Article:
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Even Mr. Spock Could Use a Financial Plan

July 30, 2015
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By Jarrett B. Topel

Learn more about Jarrett on NerdWallet’s Ask an Advisor

As I worked toward my undergraduate degree in finance, then my Certified Financial Planner® designation and finally my master’s in financial planning, I was consistently taught about “rational choice theory” and its place in modern portfolio theory. I learned that rational investors always make the right decisions based on facts and statistics, not on emotions or gut reactions, and that’s why markets are so efficient over the long term.

In the sterile world of academia, it’s easy to know the right thing to do: Buy when prices are low, sell when prices are high, and stay invested for the long run. Securities should be bought or sold based on their fundamentals, not a neighbor’s advice or an impulse driven by fear or excitement.

Armed with these theories, reinforced over many years of study, I set off to become a financial advisor — to help people reach their financial goals through rational and unemotional planning and investing. I truly believed it was basically just a numbers game.

However, once I started working with real flesh-and-blood people (not hypothetical “rational people”), it quickly became apparent that there are very few, if any, purely rational investors (or financial advisors, for that matter). If you stop and think about the people in your life, I’m quite sure you’ll agree that humans tend to lead with their hearts and guts, not their rational minds. It’s one of the most endearing qualities of being human. We all thought the cold, calculating, ‘logical’ side of the half-human, half-Vulcan Mr. Spock was cool — but we loved him because of the irrational, emotional, human side.

A full-blooded Vulcan would make an excellent investor and would surely adhere to rational choice theory. For us humans, our impetuous, impulsive nature, which tends to make us so interesting, also results in our having inherently bad investing instincts.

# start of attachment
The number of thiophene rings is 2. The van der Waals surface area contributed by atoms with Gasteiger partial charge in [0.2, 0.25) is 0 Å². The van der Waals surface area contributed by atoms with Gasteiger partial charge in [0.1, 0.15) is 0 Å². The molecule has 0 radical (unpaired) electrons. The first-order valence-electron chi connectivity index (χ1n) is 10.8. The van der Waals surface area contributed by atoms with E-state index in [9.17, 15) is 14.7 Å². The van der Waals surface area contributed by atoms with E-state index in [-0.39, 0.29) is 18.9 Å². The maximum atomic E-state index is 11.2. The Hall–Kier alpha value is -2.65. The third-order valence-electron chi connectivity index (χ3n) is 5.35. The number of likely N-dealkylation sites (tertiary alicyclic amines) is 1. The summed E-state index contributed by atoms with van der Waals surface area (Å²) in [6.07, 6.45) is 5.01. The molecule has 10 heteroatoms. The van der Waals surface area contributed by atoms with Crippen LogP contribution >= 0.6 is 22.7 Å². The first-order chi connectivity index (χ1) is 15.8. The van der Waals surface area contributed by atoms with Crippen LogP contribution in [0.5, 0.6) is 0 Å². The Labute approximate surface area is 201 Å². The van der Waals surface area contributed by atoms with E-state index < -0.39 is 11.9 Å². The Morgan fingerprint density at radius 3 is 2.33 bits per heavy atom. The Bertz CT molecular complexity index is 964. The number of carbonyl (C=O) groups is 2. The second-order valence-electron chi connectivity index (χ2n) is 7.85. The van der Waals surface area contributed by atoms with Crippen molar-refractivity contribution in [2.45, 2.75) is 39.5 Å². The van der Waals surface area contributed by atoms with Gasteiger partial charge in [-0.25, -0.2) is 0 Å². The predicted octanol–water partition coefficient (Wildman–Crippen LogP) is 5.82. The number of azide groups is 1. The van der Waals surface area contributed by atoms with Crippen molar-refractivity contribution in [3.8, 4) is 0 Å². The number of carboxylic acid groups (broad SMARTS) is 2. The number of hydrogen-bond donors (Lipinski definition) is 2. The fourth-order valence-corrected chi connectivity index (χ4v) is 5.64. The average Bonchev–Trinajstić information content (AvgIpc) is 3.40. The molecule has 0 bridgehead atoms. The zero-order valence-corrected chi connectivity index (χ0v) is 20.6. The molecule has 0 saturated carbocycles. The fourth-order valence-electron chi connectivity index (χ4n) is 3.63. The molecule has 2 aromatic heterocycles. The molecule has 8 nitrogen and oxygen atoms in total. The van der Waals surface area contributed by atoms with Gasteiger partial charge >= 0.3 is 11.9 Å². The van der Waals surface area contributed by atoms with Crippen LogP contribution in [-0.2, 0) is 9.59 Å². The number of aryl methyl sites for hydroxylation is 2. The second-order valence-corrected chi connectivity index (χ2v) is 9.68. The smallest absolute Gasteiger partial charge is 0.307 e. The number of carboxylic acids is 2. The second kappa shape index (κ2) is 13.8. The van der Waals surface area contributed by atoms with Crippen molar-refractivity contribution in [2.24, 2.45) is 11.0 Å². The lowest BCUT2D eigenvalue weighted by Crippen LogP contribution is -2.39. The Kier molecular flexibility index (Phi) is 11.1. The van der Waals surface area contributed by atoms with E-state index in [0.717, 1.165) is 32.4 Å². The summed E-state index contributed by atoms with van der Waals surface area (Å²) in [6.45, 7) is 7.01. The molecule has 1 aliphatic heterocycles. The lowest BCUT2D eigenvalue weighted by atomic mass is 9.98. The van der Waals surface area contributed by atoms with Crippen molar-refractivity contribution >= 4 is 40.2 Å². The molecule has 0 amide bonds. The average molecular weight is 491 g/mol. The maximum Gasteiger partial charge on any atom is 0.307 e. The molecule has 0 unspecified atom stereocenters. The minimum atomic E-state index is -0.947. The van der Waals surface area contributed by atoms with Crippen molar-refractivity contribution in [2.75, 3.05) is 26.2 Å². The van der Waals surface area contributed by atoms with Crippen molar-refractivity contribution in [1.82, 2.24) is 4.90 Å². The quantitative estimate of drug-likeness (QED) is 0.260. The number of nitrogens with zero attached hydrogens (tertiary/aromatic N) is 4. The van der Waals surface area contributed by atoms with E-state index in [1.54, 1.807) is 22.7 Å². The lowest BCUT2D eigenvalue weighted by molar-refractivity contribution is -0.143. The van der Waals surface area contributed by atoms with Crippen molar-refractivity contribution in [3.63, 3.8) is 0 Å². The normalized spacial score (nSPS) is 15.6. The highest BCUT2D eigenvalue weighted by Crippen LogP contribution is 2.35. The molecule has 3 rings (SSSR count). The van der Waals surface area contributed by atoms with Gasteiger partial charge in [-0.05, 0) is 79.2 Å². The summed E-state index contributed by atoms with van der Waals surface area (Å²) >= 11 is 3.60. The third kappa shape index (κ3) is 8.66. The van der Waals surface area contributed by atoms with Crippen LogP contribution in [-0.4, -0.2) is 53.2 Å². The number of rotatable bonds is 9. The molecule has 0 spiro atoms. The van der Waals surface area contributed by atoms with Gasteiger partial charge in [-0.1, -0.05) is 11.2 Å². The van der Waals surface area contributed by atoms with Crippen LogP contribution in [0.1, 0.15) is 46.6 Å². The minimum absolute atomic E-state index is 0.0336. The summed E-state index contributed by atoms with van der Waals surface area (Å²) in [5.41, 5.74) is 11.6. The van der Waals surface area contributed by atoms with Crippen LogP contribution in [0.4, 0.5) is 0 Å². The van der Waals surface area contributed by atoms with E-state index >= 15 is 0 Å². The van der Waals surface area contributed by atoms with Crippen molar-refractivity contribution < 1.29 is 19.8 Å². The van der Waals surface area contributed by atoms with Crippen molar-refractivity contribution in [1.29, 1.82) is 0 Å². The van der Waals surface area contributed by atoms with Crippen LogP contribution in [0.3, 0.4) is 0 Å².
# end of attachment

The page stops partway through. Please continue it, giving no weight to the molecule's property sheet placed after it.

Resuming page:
I was out walking recently, when a thought occurred to me that I think outlines the idea. Say you’re on a hike, and you come across a large bear. The rational thing to do, according to most experts, is to either lie down and play dead or stand as tall as you can and try to impress the bear with your size and ferocity. Having read your trusty wilderness guide, if you were to adhere to the laws of rational choice theory, you would choose one of these tactics, perhaps depending on the type of bear you’re facing and how the bear seems to be acting.

That sounds good on paper, but in real life, it would be very hard (if not impossible) for most people to do. In reality, if confronted with this situation, most of us would do exactly the “wrong” (or irrational) thing, which is to run for our lives. The fight-or-flight mechanism in our brains that makes us feel the need to ‘do something’ in the face of a threat can have highly detrimental effects in certain situations. When it comes to long-term success as an investor, it can be calamitous.

What I have learned in the years since leaving school is that to be a great advisor, and to truly help your clients stay on track toward their goals, you need to be good with numbers and statistics and analytics, yes — but more important, you must be good at recognizing and understanding the behavioral traps that lead investors to make bad decisions. Understanding how and why clients react to adversity and euphoria, and using this insight to guide them toward the right (or rational) decisions, is paramount in helping them achieve long-term success.

There is some good news. Although we cannot reprogram our brains or behavioral instincts in a single lifetime (or even, in fact, over many generations), there are some steps we can take to mitigate the instincts that tend to make us poor investors.

First, we can understand and accept our human side and the behavioral traits that cause us to make emotional or irrational decisions. If we know we are likely to act irrationally, and if we are able to step back and see our behavior for what it is — an impulsive reaction to stress or exuberance — we are much more likely to be able to resist.

A second way to keep emotion out of the equation — and probably the most important — is to have a plan and stick with it. This is why a written financial plan is so important and powerful. By planning for the future, and committing to paper what we will do in any given scenario going forward, we help eliminate the dreaded “F” word of finance and investing. That “F” word, of course, is “Feel.” As soon as we “feel” we must do something in the face of turbulence, we know that emotion, not reason, is running the show, and that creates a climate ripe for investing missteps.

As odd as it may sound, the key to solid long-term investing is never to “feel” — or, more precisely, never to respond based on what we “feel.” So much time and energy in our business is spent debating what investment strategy is best, even though there are any number of approaches that can result in positive outcomes. What’s most important is that we have a strategy and we stick to it.

A good financial plan or investment plan should be considered and articulated in a time of calm, so that it may act as a beacon when emotions are running high. If we can stay focused — not on the short-term noise constantly surrounding us, but on the long-term goals we have set for ourselves — we greatly increase our chances of financial success. The key for us humans (and even half-humans) is to have a plan, and stay tethered to it, particularly when our instincts are telling us to run.

Image via iStock.

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